Family, Lust and Cameras by Olga Núñez Miret version for the Chinese market
Family, Lust and Cameras by Olga Núñez Miret version for the Chinese market

Thanks very much for reading, and if you’ve found it interesting, please, like, share, comment, and CLICK!

Olga Núñez Miret

http://www.authortranslatorolga.com

 

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16 thoughts on “#Author. Should you think about translating your book? 2. Lost in Translation. Adventures when translating your book for China”

  1. Firstly congrats on another book translated and released to the Chinese market, Olga. Awesome!
    Thank you kindly for the mention and for including my link. It was a fascinating discussion to me. I very much enjoyed what you related here. It does seem that the Chinese in general are more receptive to stories that are not grounded in a Christian culture. You are very correct in that we often forget (even non religious folk) just how much of our day-to-day life is enveloped in that kind of thing. Mega hugs!

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  2. I’ve got as far as the team leader picking up the book i least thought likely for tranlsation, and they suggested I cnatact him, but i was not able to get through – the link didn’t work. So I just sit and wait I guess.

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    1. Hi, Lucinda. In my case I’ve left it to them to contact me and they usually do if they have any questions. If you enter into Fiberead there is a tab for messages and if your book has been picked up if you try and message it will go directly to the person working on it (I have no understanding how it works, but it does). I did send a message to the manager of the first book, but other than getting a polite reply I realised that’s all part of the automated messages they send you. I had many messages for another one of the books that was delayed but the manager told me they always sent them automatically and they could be ignored. Yes, one just hopes they have a better understanding of the market than we do. Different teams seem to work at different speeds, because the first book they picked up hasn’t been finished yet, whilst two others they started working on later are out already… One never knows. It’s an experience. Good luck!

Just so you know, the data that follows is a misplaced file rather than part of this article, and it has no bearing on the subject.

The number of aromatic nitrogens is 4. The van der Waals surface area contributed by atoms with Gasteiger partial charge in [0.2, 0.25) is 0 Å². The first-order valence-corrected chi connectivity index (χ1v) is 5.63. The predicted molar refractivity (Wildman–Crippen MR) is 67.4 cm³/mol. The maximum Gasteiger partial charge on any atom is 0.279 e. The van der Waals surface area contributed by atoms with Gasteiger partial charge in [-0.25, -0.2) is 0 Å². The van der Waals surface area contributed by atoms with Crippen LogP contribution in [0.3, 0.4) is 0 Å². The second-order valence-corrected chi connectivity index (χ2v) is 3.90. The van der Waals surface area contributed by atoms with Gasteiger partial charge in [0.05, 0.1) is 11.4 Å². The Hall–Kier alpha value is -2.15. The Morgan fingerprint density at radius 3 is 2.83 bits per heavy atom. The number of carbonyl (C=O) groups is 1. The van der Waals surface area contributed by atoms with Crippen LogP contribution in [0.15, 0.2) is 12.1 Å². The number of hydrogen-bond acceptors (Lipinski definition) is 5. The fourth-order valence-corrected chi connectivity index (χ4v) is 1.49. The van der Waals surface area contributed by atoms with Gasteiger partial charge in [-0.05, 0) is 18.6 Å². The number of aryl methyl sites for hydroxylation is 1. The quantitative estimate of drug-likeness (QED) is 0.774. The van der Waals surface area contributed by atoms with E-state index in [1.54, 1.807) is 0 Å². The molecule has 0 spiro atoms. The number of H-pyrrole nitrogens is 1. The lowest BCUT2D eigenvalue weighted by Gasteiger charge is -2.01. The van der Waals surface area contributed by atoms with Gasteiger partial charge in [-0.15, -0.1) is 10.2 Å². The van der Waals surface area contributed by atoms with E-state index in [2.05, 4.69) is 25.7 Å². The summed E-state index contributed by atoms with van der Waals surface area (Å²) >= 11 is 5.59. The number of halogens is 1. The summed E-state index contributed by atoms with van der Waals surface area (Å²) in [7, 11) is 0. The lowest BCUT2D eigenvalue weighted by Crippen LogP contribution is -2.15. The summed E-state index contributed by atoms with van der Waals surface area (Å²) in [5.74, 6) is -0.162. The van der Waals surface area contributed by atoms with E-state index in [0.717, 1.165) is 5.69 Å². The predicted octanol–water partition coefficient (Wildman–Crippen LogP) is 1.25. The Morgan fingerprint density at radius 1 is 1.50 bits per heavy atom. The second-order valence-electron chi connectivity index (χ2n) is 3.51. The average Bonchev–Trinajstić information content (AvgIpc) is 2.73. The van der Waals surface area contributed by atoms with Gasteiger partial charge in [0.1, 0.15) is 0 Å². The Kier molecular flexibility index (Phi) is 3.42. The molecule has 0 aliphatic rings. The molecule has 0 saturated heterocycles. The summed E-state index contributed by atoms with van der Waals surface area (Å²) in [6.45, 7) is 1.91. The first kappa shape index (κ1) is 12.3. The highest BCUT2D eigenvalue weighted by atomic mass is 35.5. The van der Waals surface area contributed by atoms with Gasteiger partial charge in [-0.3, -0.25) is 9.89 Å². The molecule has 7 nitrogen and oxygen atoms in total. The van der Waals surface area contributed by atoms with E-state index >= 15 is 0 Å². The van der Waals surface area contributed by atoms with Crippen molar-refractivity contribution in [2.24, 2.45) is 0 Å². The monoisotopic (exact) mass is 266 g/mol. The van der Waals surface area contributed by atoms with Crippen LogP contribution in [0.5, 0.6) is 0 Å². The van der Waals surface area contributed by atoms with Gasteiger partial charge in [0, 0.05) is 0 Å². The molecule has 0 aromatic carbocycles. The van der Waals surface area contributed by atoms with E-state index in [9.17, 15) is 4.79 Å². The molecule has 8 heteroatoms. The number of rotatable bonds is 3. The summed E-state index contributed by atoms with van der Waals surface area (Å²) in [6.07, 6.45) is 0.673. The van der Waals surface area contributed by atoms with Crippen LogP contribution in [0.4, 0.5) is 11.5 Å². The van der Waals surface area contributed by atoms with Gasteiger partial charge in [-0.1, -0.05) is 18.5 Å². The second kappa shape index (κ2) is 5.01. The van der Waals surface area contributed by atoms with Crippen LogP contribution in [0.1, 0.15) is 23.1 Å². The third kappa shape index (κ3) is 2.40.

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        1. The same has happened to me. They chose some of them quite quickly but others not. So far, in my case, they’ve gone for the thrillers and one that is a young adult story. I guess it depends on the taste of the managers or what they think might sell.

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    1. If we know somebody who speaks or reads that language we can always ask a favour, otherwise… I guess we’ll have to ‘believe’ it’s OK. In the Fiberead case, from the discussions I’ve had with the teams it seems they revise together, because sometimes I’ve had to be the referee between different members of the teams as to what something meant, so one hopes between them all they’d come up with something adjusted for quality. I guess if all the reviews say it’s terrible… But yes, I imagine it’s a similar thing to what would happen if the book was with a traditional publisher or we sold the rights to the translation; we wouldn’t really know what was going on.
      In the Moses case it was also a matter of interpretation. Hopefully we’re more open to questioning things these days rather than accepting authoritative versions but…
      Thanks, Debby!

      Liked by 1 person

      1. You said it, we must question. As for big publishers, I would think that even with translation, they’d have someone on staff or paid contract to reread the translation, making sure it’s true to the book. That’s something the average indie author couldn’t afford. 🙂 Trust + diligence 🙂

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        1. One shouldn’t expect a lot from traditional publishers any longer, for what I hear (and for what one reads sometimes one catches quite a few mistakes in traditionally published books, and that’s not translated versions). The issue with translations is that although quite a few might be correct, different translator would do different things, and like with movie or TV versions of books, some people might prefer one or the other. Of course, there will be things that will be just incorrect, but there are well-known authors who are also known for their translations and translations awards. It’s an art for sure. 🙂

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    1. Thanks, David. I’m sure you’ll find your interaction with the team a neverending source of entertainment (mind you, for one of my books I got no questions whatsoever. I guess it depends on the managers). Yes, I’ve found them quite literal but again it probably depends on how exposed they might be to outside sources. I hope you keep us informed! And good luck!